Did any of these guys offer any actual proof of the supposed shortcomings of their competitors equipment?? Did any of these folks suggest that their systems would be elegible for the frderal income tax credit?? Did any of them offer a 10 year parts and labor extended warranty?? Did any of them offer an ARI certificate of efficiency?? Did any of these guys actually *DO* anything besides bash the other brands??

I wouldn't have a Carrier in my home. Trane is a good choice, However I prefer the brand that I carry.

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snipped-for-privacy@cfl.rr.com wrote:

76-wetbulb a 17 degree drop gets around 45% relative humidity. You have around 2600 hours of A/C runtime a cooling season, that is close to the highest runtime hours which is a little south of you in Florida at 2800 runtime hours a cooling season.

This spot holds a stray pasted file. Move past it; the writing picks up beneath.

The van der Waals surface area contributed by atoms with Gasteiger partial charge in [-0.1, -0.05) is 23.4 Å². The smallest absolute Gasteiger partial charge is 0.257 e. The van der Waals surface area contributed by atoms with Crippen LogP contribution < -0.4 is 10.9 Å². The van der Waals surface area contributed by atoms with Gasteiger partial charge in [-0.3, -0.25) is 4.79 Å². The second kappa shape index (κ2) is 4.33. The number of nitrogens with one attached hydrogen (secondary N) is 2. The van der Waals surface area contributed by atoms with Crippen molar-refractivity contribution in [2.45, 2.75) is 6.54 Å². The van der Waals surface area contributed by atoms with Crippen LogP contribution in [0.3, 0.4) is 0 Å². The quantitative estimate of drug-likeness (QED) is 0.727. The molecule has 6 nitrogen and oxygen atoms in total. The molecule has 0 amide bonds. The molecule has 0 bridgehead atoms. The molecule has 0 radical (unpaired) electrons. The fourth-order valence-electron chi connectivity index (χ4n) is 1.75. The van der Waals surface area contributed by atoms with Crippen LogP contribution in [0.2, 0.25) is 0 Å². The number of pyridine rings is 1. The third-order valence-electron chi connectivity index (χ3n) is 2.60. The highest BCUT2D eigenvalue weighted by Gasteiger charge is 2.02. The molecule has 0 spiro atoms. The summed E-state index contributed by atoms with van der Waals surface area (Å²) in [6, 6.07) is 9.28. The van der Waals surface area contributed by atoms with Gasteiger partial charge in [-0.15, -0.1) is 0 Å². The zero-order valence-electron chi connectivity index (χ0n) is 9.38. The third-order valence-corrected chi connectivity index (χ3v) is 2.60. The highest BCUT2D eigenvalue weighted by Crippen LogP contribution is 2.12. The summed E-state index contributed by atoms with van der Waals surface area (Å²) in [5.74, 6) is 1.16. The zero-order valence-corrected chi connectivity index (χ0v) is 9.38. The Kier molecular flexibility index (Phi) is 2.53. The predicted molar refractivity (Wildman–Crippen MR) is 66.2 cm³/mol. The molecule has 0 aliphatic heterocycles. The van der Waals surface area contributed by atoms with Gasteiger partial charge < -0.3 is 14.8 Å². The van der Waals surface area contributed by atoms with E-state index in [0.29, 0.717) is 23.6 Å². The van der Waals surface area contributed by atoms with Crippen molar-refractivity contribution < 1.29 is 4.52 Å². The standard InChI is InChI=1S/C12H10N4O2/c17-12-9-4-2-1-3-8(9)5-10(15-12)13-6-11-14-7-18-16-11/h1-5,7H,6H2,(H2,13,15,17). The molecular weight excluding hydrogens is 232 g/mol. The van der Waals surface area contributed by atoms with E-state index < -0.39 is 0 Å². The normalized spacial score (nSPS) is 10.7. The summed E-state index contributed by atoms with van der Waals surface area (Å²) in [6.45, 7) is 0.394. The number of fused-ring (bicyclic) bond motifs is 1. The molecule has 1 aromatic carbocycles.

Therefore, getting the heatgain as low as possible before you do anything else, followed by a thorough testing of the ductwork system for leaks & proper sizing will be critical to achieve the most efficient operation of a high SEER system. Do some reading of my page below - with many more linked info pages on it
"After" you do everything you can to your home to reduce the heat/humidity-gain, then have an accurate no fudge manual J done, a Manual D, & a manual S should all be done.
If you want efficiency & a low humidity level, "Never oversize the A/C equipment."
Then learn everything you can before making a decision on the contractor & the equipment you go with. A proper install is the key factor in whether you get the performance you paid for! http://www.udarrell.com/proper_cfm_btuh_duct_sizing_air_conditioning_systems.html
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WISDOM PRINCIPLED EMPOWERMENT COMMUNICATIONS -
THE REAL POLITICAL ISSUES and WISDOM BASED PEOPLE EMPOWERMENT